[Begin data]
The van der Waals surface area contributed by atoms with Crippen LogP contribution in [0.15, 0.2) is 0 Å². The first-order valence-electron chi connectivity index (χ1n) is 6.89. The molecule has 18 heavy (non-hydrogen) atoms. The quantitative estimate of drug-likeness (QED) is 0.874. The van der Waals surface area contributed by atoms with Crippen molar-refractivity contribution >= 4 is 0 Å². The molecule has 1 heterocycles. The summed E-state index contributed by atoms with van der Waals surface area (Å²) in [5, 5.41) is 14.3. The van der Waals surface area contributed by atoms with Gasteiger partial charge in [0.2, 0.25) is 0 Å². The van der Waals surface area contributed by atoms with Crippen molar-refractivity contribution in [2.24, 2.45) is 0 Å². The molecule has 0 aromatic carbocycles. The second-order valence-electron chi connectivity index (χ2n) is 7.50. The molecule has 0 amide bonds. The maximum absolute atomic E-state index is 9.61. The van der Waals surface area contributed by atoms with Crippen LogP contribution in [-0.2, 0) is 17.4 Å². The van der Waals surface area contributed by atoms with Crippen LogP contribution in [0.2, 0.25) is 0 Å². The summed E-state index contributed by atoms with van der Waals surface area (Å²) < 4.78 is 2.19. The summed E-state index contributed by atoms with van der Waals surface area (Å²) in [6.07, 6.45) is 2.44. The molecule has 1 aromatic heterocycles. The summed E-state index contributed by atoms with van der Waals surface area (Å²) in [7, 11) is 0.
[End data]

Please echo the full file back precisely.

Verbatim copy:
The van der Waals surface area contributed by atoms with Crippen LogP contribution in [0.15, 0.2) is 0 Å². The first-order valence-electron chi connectivity index (χ1n) is 6.89. The molecule has 18 heavy (non-hydrogen) atoms. The quantitative estimate of drug-likeness (QED) is 0.874. The van der Waals surface area contributed by atoms with Crippen molar-refractivity contribution >= 4 is 0 Å². The molecule has 1 heterocycles. The summed E-state index contributed by atoms with van der Waals surface area (Å²) in [5, 5.41) is 14.3. The van der Waals surface area contributed by atoms with Gasteiger partial charge in [0.2, 0.25) is 0 Å². The van der Waals surface area contributed by atoms with Crippen molar-refractivity contribution in [2.24, 2.45) is 0 Å². The molecule has 0 aromatic carbocycles. The second-order valence-electron chi connectivity index (χ2n) is 7.50. The molecule has 0 amide bonds. The maximum absolute atomic E-state index is 9.61. The van der Waals surface area contributed by atoms with Crippen LogP contribution in [-0.2, 0) is 17.4 Å². The van der Waals surface area contributed by atoms with Crippen LogP contribution in [0.2, 0.25) is 0 Å². The summed E-state index contributed by atoms with van der Waals surface area (Å²) < 4.78 is 2.19. The summed E-state index contributed by atoms with van der Waals surface area (Å²) in [6.07, 6.45) is 2.44. The molecule has 1 aromatic heterocycles. The summed E-state index contributed by atoms with van der Waals surface area (Å²) in [7, 11) is 0.